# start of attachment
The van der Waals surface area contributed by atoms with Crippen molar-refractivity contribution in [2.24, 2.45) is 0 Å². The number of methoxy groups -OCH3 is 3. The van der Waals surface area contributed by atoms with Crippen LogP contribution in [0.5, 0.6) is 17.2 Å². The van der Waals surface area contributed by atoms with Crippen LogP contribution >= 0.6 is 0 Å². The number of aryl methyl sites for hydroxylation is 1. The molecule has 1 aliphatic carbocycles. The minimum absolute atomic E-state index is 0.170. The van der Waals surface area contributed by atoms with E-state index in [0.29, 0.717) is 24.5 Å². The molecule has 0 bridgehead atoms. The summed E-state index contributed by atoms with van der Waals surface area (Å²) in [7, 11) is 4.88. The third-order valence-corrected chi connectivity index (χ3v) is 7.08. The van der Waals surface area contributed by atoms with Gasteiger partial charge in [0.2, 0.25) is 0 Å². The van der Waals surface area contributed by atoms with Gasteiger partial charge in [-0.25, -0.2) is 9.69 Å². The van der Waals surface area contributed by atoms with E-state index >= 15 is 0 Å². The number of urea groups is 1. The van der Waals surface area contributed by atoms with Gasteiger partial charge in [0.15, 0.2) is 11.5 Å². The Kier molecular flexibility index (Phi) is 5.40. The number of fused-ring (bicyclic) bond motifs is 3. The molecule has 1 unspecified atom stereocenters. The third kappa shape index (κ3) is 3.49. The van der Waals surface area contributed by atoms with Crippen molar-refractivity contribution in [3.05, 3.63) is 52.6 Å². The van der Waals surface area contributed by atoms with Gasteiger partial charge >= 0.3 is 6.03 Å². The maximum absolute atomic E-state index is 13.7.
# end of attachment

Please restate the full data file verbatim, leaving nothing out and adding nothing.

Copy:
The van der Waals surface area contributed by atoms with Crippen molar-refractivity contribution in [2.24, 2.45) is 0 Å². The number of methoxy groups -OCH3 is 3. The van der Waals surface area contributed by atoms with Crippen LogP contribution in [0.5, 0.6) is 17.2 Å². The van der Waals surface area contributed by atoms with Crippen LogP contribution >= 0.6 is 0 Å². The number of aryl methyl sites for hydroxylation is 1. The molecule has 1 aliphatic carbocycles. The minimum absolute atomic E-state index is 0.170. The van der Waals surface area contributed by atoms with E-state index in [0.29, 0.717) is 24.5 Å². The molecule has 0 bridgehead atoms. The summed E-state index contributed by atoms with van der Waals surface area (Å²) in [7, 11) is 4.88. The third-order valence-corrected chi connectivity index (χ3v) is 7.08. The van der Waals surface area contributed by atoms with Gasteiger partial charge in [0.2, 0.25) is 0 Å². The van der Waals surface area contributed by atoms with Gasteiger partial charge in [-0.25, -0.2) is 9.69 Å². The van der Waals surface area contributed by atoms with E-state index >= 15 is 0 Å². The number of urea groups is 1. The van der Waals surface area contributed by atoms with Gasteiger partial charge in [0.15, 0.2) is 11.5 Å². The Kier molecular flexibility index (Phi) is 5.40. The number of fused-ring (bicyclic) bond motifs is 3. The molecule has 1 unspecified atom stereocenters. The third kappa shape index (κ3) is 3.49. The van der Waals surface area contributed by atoms with Crippen molar-refractivity contribution in [3.05, 3.63) is 52.6 Å². The van der Waals surface area contributed by atoms with Gasteiger partial charge >= 0.3 is 6.03 Å². The maximum absolute atomic E-state index is 13.7.